5 Fabulous Plants for Spring Container Gardens

Plants for Spring Container

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5 Plants for Spring Container Gardens

Container gardening is a perfect way to say goodbye to winter and welcome spring. At a time when the soil is still too cold to grow anything, above-ground potting soil can absorb a lot of sunlight for plant growth. And there are a number of plants that thrive in the low temperatures of early spring. Many even tolerate light frosts or light snow. And with potted plants, it's very easy to cover them with a protective cover on nights when there may be heavier frosts.

These plants can also make great fall container specimens to use after the summer heat has subsided. They will thrive until the first snowfalls in late fall and early winter.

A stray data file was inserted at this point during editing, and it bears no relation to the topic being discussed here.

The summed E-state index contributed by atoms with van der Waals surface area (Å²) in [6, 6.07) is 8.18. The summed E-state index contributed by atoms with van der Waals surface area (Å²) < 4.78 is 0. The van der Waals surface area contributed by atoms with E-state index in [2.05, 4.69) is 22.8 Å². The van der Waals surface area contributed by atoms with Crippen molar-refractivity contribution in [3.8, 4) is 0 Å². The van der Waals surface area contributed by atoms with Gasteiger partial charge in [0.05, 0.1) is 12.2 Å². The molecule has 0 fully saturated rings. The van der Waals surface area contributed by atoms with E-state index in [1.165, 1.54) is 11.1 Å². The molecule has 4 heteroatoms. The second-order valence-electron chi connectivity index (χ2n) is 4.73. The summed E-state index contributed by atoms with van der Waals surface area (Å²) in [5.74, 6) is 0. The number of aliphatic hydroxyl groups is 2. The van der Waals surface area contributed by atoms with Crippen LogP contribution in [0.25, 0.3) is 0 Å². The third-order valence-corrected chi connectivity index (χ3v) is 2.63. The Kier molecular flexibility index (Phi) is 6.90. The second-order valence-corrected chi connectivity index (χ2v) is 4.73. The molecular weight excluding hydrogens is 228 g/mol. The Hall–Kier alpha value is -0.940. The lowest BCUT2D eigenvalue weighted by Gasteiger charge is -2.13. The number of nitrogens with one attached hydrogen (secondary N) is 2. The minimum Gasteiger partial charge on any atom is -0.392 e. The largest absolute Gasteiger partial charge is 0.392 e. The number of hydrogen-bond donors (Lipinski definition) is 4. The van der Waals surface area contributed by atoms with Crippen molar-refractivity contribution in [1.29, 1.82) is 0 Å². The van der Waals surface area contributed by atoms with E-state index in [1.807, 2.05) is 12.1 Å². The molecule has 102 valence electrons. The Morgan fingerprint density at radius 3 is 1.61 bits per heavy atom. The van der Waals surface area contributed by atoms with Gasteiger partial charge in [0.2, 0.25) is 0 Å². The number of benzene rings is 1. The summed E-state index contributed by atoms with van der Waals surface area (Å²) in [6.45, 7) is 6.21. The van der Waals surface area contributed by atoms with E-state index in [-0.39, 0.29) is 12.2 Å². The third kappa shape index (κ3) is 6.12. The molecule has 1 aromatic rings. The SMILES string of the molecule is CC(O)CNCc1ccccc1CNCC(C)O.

Many spring gardens use chives, which are incredibly fun to grow. However, our picks focus on five less common plants to plant on doorsteps, patios, and decks in the spring.

Pansies and violets (Viola Γ— wittrockiana, Viola spp.)

Plants for Spring Container
The different types of annual viola are ideal potting options in early spring and fall when temperatures are likely to be cool or slightly cool. These plants like low temperatures, so they should be replaced with warm-season plants as soon as cool spring weather gives way to early summer. As these are low-growing plants, they look best when planted in a large, low container or used as "fill/dump" plants in mixed containers of larger samples.